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Sinhala (සිංහල) (lexicon size 208,000, selection November 2009)
The Sinhala language is spoken in Sri Lanka India. It is an Indo-Aryan branch of the Indo-European languages written in the Sinhala script, a descendant of the Indian Brahmi script. There is some affinity to neighbouring languages. Sinhala has features that may be traced to Dravidian influences.
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Punjabi (ਪੰਜਾਬੀ) (lexicon size 94,000, selection January 2018)
The Punjabi language is spoken in Punjab state of India. It is an Indo-Aryan branch of the Indo-European languages written in the Gurmukhi script, a descendant of the Indian Brahmi script.
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Telugu (తెలుగు) (lexicon size 240,000, selection January 2018)
The Telugu language is spoken in Andhra Pradesh, one of the largest states of India. It is a Dravidian language written in the Telugu script, a descendant of the Indian Brahmi script.
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Oriya (Odia) (lexicon size 331,000, selection January 2018)
The Oriya or Odia language is spoken in Odisha state of India. It is an Indo-Aryan branch of the Indo-European languages written in the Kalinga script, a descendant of the Indian Brahmi script.
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Khmer (ភាសាខ្មែរ) (lexicon size 30,000, selection November 2009)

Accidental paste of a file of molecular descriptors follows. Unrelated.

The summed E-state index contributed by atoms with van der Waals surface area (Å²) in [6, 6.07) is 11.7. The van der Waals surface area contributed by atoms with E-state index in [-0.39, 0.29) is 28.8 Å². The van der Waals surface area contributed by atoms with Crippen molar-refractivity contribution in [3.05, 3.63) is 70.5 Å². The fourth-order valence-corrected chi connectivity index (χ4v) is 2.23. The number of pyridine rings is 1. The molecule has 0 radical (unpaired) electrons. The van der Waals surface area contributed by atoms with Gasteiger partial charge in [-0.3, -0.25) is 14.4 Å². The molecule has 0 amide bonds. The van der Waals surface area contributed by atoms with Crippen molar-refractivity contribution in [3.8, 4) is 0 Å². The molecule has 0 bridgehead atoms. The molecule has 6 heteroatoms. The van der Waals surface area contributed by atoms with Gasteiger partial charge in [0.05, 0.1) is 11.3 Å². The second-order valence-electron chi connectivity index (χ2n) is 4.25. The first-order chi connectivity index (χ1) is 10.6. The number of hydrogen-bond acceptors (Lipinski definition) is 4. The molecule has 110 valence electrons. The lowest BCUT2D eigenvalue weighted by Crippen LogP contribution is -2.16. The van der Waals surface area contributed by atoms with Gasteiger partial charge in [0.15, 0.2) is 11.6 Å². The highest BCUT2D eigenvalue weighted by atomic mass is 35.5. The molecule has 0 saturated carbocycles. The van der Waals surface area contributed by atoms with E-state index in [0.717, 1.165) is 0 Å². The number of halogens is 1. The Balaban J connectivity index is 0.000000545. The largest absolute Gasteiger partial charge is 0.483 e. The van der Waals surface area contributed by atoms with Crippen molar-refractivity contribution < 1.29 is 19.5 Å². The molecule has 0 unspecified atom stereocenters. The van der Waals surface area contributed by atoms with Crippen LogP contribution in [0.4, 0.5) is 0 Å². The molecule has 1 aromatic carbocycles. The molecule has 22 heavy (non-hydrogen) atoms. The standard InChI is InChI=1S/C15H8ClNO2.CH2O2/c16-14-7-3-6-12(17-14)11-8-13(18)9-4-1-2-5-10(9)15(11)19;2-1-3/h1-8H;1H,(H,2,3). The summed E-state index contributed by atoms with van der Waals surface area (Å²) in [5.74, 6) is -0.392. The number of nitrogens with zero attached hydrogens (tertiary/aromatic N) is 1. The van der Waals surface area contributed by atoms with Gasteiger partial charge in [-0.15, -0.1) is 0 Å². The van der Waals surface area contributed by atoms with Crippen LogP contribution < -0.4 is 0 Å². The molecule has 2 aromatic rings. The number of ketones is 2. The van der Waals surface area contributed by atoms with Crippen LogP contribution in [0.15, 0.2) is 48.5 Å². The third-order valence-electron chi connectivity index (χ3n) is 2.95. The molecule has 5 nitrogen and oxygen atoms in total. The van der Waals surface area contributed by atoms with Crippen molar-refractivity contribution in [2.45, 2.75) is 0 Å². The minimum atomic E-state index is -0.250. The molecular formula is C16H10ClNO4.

The Khmer language is spoken in Cambodia. It is the second most widely spoken Austroasiatic language. As in Thai Khmer sentences are written without spaces. Therefore spell checking strongly depends on segmentation (see Hyphenator languages).
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Kazakh (Cyrillic/Latin) (lexicon size 900,000, selection May 2010)
The Kazakh language is spoken east of the Caspian Sea. It is a Turkic language related to Azerbaijan and Turkish. Kazakh is mainly written in the Cyrillic alphabet in Kazakhstan but a transition to the Latin script has already been brought up by the President of Kazakhstan in 2006. For this reason both Cyrillic and Latin lexicons have been compiled.
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Friulian (Furlan) (lexicon size 450,000, selection March 2012)
The Friulian language is spoken in the north east region of Italia. It is Italy's largest regional language.
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Luxemburgish (Lëtzebuergesch) (lexicon size 200,000, selection December 2012)
The Lëtzebuergesch language is spoken in the Grand Duchy of Luxembourg. The language/dialect descents from Mosel-Frankish, a dialect, linguistically close to High German and Limburgish. The population of Luxembourg is half a million only.